C++ Friend keyword Friend function


Example

A class or a structure may declare any function it's friend. If a function is a friend of a class, it may access all it's protected and private members:

// Forward declaration of functions.
void friend_function();
void non_friend_function();

class PrivateHolder {
public:
    PrivateHolder(int val) : private_value(val) {}
private:
    int private_value;
    // Declare one of the function as a friend.
    friend void friend_function();
};

void non_friend_function() {
    PrivateHolder ph(10);
    // Compilation error: private_value is private.
    std::cout << ph.private_value << std::endl;
}

void friend_function() {
    // OK: friends may access private values.
    PrivateHolder ph(10);
    std::cout << ph.private_value << std::endl;
}

Access modifiers do not alter friend semantics. Public, protected and private declarations of a friend are equivalent.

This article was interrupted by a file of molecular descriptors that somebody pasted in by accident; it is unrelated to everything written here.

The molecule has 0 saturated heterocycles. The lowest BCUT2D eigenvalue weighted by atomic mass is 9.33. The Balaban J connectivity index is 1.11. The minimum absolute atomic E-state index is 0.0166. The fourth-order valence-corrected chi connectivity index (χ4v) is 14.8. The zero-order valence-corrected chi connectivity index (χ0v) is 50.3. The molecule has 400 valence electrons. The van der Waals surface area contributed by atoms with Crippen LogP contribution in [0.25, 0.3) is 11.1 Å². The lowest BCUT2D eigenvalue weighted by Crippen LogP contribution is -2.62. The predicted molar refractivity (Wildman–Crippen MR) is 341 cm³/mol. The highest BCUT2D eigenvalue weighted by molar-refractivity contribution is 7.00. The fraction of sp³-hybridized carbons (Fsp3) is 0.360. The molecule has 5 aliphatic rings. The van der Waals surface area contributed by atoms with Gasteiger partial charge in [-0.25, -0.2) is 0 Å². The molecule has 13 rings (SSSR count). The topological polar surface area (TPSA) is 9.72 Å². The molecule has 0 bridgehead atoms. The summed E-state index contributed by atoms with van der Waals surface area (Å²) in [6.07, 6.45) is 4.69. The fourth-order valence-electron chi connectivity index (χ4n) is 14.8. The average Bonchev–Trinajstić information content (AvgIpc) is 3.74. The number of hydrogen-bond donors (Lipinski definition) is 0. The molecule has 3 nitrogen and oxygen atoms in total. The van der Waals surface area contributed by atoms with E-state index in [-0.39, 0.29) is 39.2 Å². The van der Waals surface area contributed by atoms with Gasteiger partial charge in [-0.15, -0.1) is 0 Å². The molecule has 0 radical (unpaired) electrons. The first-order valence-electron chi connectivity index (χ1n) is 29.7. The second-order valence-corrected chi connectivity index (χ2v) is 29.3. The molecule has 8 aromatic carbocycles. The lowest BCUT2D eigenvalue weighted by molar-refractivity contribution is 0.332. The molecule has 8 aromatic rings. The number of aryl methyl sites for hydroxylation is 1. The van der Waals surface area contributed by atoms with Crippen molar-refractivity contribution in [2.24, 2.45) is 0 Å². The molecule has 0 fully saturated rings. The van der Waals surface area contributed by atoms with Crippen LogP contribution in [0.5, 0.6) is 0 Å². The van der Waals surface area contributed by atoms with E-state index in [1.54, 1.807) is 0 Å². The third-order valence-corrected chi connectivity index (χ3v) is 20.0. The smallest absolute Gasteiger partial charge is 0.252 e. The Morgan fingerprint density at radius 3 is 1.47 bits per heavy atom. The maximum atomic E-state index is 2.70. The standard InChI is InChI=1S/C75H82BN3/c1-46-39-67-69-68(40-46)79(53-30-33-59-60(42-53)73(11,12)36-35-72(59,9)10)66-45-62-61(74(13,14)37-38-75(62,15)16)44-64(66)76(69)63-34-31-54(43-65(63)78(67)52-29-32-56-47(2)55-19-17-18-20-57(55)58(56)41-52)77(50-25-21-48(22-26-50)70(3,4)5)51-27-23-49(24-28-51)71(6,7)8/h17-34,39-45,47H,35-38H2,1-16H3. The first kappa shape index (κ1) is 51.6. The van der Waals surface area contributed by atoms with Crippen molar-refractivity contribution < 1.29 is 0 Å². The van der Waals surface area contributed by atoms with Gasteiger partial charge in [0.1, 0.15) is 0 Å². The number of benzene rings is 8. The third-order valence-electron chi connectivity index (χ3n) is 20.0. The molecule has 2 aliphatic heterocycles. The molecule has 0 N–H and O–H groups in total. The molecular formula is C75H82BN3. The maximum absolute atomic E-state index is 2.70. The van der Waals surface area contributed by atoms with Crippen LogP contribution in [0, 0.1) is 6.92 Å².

Friend declarations are not inherited. For example, if we subclass PrivateHolder:

class PrivateHolderDerived : public PrivateHolder {
public:
    PrivateHolderDerived(int val) : PrivateHolder(val) {}
private:
    int derived_private_value = 0;
};

and try to access it's members, we'll get the following:

void friend_function() {
    PrivateHolderDerived pd(20);
    // OK.
    std::cout << pd.private_value << std::endl;
    // Compilation error: derived_private_value is private.
    std::cout << pd.derived_private_value << std::endl;
}

Note that PrivateHolderDerived member function cannot access PrivateHolder::private_value, while friend function can do it.